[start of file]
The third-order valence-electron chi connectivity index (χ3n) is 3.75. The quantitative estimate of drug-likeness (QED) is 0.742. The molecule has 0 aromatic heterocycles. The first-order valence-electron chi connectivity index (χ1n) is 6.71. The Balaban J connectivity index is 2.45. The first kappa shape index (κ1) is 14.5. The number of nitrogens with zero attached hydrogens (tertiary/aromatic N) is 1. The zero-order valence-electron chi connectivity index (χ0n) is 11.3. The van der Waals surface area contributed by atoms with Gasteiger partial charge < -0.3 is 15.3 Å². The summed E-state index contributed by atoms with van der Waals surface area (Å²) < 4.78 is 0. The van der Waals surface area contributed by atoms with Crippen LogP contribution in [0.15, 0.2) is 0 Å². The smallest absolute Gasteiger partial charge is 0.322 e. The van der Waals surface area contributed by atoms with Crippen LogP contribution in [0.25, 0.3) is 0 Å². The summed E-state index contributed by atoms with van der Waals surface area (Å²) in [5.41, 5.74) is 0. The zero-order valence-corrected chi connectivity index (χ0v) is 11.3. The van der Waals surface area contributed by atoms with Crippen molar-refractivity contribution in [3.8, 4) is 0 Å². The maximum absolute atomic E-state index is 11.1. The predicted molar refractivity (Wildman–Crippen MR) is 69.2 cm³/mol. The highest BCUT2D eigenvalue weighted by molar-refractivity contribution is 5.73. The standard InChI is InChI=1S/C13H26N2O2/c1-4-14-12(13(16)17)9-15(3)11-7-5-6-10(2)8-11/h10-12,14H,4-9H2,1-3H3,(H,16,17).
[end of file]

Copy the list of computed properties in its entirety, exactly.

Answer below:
The third-order valence-electron chi connectivity index (χ3n) is 3.75. The quantitative estimate of drug-likeness (QED) is 0.742. The molecule has 0 aromatic heterocycles. The first-order valence-electron chi connectivity index (χ1n) is 6.71. The Balaban J connectivity index is 2.45. The first kappa shape index (κ1) is 14.5. The number of nitrogens with zero attached hydrogens (tertiary/aromatic N) is 1. The zero-order valence-electron chi connectivity index (χ0n) is 11.3. The van der Waals surface area contributed by atoms with Gasteiger partial charge < -0.3 is 15.3 Å². The summed E-state index contributed by atoms with van der Waals surface area (Å²) < 4.78 is 0. The van der Waals surface area contributed by atoms with Crippen LogP contribution in [0.15, 0.2) is 0 Å². The smallest absolute Gasteiger partial charge is 0.322 e. The van der Waals surface area contributed by atoms with Crippen LogP contribution in [0.25, 0.3) is 0 Å². The summed E-state index contributed by atoms with van der Waals surface area (Å²) in [5.41, 5.74) is 0. The zero-order valence-corrected chi connectivity index (χ0v) is 11.3. The van der Waals surface area contributed by atoms with Crippen molar-refractivity contribution in [3.8, 4) is 0 Å². The maximum absolute atomic E-state index is 11.1. The predicted molar refractivity (Wildman–Crippen MR) is 69.2 cm³/mol. The highest BCUT2D eigenvalue weighted by molar-refractivity contribution is 5.73. The standard InChI is InChI=1S/C13H26N2O2/c1-4-14-12(13(16)17)9-15(3)11-7-5-6-10(2)8-11/h10-12,14H,4-9H2,1-3H3,(H,16,17).